Andrew Glikson

Andrew Glikson graduated at the University of Western Australia in 1968. He spent 32 years mapping geological terrains in central and western Australia with the Australian Geological Survey organization, studied the geochemistry and the early history of the Earth in several continents, and investigated the consequences of volcanic and asteroid impact episodes, including for the composition sediments, the hydrosphere and atmosphere. Dr Glikson has published over 150 papers and reports. He was honored by the Late Eugene Shoemaker, Head of the U.S. Geological Survey Astrogeology Branch, who named an asteroid and an impact structure as “Glikson”. At present he is at the Australian National University focusing on major upheavals in the history of Earth, including effects on climate.

Papers Published in World Economics:

A Response to ‘The Stern Review: A Dual Critique’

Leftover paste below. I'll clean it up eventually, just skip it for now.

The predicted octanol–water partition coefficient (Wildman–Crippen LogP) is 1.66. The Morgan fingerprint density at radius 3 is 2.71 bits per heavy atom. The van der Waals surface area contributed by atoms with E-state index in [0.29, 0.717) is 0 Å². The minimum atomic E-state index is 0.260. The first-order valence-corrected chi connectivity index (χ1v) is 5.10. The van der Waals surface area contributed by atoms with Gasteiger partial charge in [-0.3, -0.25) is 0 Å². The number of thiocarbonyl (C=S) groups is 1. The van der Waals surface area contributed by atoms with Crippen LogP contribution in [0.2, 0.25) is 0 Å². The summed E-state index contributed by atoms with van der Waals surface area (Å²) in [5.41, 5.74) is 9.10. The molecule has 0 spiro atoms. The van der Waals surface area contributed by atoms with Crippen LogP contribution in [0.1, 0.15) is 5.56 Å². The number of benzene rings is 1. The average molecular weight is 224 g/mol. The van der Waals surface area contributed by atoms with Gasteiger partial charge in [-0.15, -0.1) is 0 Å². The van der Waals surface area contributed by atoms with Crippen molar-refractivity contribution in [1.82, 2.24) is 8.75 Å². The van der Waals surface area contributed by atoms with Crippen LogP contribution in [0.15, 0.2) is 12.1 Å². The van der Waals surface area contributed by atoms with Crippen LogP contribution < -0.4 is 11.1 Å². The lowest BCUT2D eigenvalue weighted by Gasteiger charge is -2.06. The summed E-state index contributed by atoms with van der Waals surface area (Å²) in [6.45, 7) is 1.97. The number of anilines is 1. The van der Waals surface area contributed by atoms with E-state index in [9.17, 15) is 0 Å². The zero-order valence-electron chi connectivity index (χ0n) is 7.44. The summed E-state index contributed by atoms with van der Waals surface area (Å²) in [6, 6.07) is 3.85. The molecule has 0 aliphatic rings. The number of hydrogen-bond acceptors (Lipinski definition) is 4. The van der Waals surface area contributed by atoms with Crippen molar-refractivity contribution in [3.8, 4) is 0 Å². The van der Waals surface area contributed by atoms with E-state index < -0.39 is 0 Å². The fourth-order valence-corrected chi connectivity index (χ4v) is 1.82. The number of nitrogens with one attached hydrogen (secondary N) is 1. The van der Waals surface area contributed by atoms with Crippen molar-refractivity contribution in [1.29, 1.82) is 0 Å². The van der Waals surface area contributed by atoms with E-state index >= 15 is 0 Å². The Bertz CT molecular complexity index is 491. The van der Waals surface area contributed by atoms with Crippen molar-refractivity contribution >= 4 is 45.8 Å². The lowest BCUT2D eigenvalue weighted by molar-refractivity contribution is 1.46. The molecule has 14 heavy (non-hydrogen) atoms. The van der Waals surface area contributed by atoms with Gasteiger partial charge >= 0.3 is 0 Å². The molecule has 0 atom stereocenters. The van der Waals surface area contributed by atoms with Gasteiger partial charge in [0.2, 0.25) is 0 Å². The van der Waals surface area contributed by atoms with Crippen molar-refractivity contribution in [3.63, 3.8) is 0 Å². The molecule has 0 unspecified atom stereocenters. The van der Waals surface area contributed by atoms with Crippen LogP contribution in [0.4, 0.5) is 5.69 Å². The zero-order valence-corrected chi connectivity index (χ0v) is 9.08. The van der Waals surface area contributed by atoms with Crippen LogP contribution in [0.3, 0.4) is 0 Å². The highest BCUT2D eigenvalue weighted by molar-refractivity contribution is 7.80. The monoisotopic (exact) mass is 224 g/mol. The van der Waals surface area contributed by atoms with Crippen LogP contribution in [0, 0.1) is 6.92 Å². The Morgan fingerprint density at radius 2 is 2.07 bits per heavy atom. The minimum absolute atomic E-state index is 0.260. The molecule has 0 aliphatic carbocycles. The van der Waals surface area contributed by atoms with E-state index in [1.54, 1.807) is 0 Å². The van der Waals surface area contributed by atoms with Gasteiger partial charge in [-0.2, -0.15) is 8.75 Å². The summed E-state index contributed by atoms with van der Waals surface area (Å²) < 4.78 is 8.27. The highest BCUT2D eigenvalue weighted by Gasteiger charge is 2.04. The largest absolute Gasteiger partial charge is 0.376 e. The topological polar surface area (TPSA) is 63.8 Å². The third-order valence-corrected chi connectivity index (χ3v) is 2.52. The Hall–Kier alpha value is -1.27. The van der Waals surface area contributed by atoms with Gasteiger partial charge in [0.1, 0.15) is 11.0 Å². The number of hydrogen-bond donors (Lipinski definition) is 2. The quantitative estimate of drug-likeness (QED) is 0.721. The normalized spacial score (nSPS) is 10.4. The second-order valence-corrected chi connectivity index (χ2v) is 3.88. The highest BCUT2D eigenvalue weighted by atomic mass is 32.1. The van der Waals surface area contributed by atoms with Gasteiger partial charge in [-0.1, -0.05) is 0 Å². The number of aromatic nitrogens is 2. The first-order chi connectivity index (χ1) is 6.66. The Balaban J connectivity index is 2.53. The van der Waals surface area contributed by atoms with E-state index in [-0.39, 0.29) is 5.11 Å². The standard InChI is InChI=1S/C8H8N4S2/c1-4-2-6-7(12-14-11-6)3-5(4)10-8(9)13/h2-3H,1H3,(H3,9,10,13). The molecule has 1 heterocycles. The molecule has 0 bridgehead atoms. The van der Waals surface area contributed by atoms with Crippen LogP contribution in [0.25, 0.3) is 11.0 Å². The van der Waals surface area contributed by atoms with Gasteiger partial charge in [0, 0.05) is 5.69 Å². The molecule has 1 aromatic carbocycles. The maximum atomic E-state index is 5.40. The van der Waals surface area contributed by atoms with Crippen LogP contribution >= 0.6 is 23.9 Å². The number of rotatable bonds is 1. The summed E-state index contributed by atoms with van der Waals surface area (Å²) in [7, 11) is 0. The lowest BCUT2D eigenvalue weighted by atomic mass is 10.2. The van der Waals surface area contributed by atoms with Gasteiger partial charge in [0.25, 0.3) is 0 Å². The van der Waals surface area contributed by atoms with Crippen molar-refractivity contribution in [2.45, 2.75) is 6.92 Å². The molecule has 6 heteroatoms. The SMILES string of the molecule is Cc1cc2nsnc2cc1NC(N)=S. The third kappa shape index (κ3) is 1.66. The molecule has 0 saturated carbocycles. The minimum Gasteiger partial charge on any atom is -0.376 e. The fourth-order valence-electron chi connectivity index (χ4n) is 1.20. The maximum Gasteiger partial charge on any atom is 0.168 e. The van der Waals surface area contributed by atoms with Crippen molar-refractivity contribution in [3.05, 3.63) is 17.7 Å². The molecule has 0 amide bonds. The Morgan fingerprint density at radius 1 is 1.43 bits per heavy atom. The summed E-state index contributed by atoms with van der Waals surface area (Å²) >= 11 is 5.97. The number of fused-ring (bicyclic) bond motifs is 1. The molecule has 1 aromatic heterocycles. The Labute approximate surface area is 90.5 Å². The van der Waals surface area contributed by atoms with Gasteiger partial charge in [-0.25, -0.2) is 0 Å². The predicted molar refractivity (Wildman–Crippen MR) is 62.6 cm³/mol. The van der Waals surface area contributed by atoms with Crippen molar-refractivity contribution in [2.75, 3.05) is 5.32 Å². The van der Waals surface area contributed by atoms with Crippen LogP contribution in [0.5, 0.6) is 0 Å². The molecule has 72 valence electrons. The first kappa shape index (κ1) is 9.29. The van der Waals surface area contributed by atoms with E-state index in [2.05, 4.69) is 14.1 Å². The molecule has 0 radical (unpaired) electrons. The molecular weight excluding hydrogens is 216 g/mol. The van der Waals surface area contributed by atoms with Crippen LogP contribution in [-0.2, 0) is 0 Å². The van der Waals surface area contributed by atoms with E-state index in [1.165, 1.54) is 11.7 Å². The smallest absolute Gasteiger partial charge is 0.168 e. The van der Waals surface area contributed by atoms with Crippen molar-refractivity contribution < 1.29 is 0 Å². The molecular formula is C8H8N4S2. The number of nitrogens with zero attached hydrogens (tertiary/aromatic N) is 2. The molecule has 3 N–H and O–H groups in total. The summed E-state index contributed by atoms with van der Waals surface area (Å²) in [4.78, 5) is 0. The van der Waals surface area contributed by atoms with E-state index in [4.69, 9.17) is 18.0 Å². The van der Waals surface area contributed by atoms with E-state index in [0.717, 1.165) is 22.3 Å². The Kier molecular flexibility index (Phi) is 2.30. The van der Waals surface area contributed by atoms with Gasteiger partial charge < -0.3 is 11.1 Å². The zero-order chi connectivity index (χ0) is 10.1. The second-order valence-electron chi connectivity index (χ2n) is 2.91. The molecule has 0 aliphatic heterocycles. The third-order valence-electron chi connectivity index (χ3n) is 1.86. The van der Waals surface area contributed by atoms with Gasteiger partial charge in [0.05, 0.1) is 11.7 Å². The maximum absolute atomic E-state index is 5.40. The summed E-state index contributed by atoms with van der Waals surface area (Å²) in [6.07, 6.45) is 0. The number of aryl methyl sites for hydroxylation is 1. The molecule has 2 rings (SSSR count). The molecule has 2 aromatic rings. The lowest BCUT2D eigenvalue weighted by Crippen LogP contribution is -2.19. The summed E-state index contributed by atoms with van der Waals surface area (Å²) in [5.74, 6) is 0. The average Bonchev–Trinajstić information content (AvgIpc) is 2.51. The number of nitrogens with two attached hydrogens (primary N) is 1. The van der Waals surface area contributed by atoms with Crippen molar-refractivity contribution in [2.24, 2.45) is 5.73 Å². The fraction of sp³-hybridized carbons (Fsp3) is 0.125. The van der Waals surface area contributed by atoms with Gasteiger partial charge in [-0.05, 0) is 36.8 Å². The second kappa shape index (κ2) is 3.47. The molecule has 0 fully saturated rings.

Any consideration of the potential economic consequences of climate change depends critically on the physical evidence for this process. In this response, Andrew Glikson questions the Dual Critique authors’ understanding of the science. Also, the paper’s repeated use of the term ‘alarmist’ and other derogatory language reflects adversely on the professional integrity of climate scientists, whose ethical duty it is to draw attention to observations of potential concern to society, and does nothing to advance the science or logic of the criticisms made. ‘Scepticism’ is inbuilt into the scientific method, where working hypotheses are subjected to tests based on a range of perspectives. By contrast, inherent in ‘climate change scepticism’ is a pre-conceived negation of anthropogenic climate change, followed by a search for real or imagined errors in climate science—an approach reminiscent of that used by creationists who attempt to challenge Darwinian evolution.

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